May is Manuscript Makeover Madness Month. My personal goal is to have Remember Newvember completely edited, formatted and ready for printing by the end of May. Considering I have been hard at work on this novel since November 2009 it should be pretty close to perfection.
Should be . . .
The first round of editing was easy – I simply reworked the rough draft, written in just 30 days, so that it had better continuity with a fully developed story line. There were a few places that needed more back story, character development and of course polishing. The second draft did not pass a ‘fine edits’ inspection, so with the help of a very dedicated friend, I set to work correcting grammar, spelling and inconsistencies. By the summer of 2010, I thought I had a nearly finished copy of Remember Newvember.
So, I sent it off to CreateSpace for a little self-publishing exercise. When my proof copy arrived in the mail, I expected to have a few small errors to correct, perhaps some formatting issues to adjust. I had no idea that the book would require a complete over-haul. You see things in a “published” book you might not see on the screen of your laptop, or in the text of an 8.5 x 11 print-out.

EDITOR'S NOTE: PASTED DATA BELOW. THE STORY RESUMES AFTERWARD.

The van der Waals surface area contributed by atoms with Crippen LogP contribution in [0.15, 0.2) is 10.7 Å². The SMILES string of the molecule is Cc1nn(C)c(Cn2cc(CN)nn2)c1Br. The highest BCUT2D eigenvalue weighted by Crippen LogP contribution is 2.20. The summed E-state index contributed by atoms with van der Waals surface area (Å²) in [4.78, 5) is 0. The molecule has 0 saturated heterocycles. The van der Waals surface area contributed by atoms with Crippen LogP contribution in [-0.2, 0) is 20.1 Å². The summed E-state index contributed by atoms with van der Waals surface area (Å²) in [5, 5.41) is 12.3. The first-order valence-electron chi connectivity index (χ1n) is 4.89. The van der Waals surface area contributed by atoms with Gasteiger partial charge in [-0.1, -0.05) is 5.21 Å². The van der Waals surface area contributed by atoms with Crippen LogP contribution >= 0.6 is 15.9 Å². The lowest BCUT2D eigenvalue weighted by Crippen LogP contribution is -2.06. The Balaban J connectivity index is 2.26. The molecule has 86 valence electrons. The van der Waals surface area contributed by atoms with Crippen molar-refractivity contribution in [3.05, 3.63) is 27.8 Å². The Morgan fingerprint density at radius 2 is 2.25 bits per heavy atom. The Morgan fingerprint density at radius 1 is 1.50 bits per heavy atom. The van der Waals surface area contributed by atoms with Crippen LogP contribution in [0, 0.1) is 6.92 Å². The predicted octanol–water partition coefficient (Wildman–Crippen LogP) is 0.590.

With determination I got out my orange sticky-notes and started my first round of corrections. When I was finished, my sister “borrowed” the book and made her own notes with blue sticky-notes. Following her editing attempt, I handed the book over to my official proof-reader with confidence, knowing she wouldn’t find too many additional mistakes.
Her sticky notes started out pink; when she ran out, she switched to purple. I can probably count on one hand the number of pages that did not require corrections of any sort. Currently, I am diligently plodding through those corrections. As I do, I find more things to adjust: awkward sentences, run-on sentences, over-used words, strange expressions, vague character descriptions. . .
The list seems endless, but I am determined to complete it and publish it so I can focus on completing my next book. Which, of course, means I will be starting the entire process all over again.